By Ben Olson
In this week’s knot-tying article, we’ll cover four more useful knots: the sheet bend, the figure-eight knot, the overhand knot and half hitch.
Let’s say you have two ropes of different diameter and you need to attach them. Most knots will see the smaller diameter rope coming undone, but not with the sheet bend. Also called a weaver’s hitch because of its historical use in textile mills, the sheet bend is also fine for joining ropes of equal thicknesses. The “Ashley Book of Knots,” arguably the most important encyclopedia of knots in publication, lists the sheet bend on the first page, which shows how important this knot is.
How to tie:
1. Make a bight (or a loop) in the thicker of the two lines and pass the thinner rope through the bight.
2. Wrap the thinner rope around the bight and tuck it under itself.
3. Hold the thicker line and pull the thin rope to tighten.
4. You’ve tied yourself a sheet bend.
There are many knots you can tie that form a loop in the middle of a line. I learned the figure-eight on a bight knot after loading loose gear on top of my truck’s roof. The roof rack was great to attach diagonal lines, but I needed a mid-line across from a point between the rack. The only way to do it was to create a loop in the middle of a line.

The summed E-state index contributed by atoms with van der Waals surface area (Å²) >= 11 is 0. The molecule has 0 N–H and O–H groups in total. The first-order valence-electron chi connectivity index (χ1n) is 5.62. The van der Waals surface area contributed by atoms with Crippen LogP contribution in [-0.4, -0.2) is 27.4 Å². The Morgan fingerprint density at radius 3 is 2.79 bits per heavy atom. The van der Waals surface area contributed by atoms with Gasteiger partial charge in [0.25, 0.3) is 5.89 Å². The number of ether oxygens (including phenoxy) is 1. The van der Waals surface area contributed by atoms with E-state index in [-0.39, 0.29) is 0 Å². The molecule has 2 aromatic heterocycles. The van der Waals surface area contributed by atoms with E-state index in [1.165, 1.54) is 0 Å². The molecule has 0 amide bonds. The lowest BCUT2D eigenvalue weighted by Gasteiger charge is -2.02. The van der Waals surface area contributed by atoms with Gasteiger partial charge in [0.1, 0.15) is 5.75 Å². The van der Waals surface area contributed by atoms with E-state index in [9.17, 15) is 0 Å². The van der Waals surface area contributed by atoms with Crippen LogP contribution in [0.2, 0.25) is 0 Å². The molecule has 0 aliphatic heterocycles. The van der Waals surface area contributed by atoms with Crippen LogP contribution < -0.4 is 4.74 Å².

This versatile knot is useful in mountain climbing as it’s quick and easy to tie, and can be tied to help connect a rope to a carabiner. The knot can be made anywhere on a rope, from the middle to the ends. It’s strong and non-slipping, but can sometimes jam under a load, making it tough to untie (a non-jamming alternative is the alpine butterfly knot, but it’s tougher to tie).
How to tie:
1. Make a loop with a bight of rope anywhere you’d like the loop.
2. Pass the end “around the tree” and through the loop.
3. Pull both ends to tighten.
4. You’ve tied yourself a figure-eight on a bight knot.
According to the “Ashley Book of Knots,” the overhand knot is the simplest of the single strand stopper knots. It’s the easiest knot you’ll tie in this series, and often the first knot we learn as children when we graduate from velcro shoes to laces. While it’s a secure knot, it can jam badly, making it difficult to untie.
How to tie:
1. Form a loop by passing the end over the standing part.
2. Tuck the end inside the loop and pull it out completely.
3. You’ve tied yourself an overhand knot.
The half hitch is basically an overhand knot with the working end brought over and under the standing part. It’s a fairly insecure knot, but it is useful because it forms the basis for a lot of reliable knots. Its main use is to quickly tie off a line that can be released quickly. When seeking a more secure half hitch, you can tie two of them.
How to tie:
1. Wrap the rope around the support.
2. Pass the end through the loop and tighten.
3. You’ve tied yourself a half hitch.
Read the final piece in this series next week to learn how to tie a trucker’s hitch, a fisherman’s bend and the taut-line hitch.
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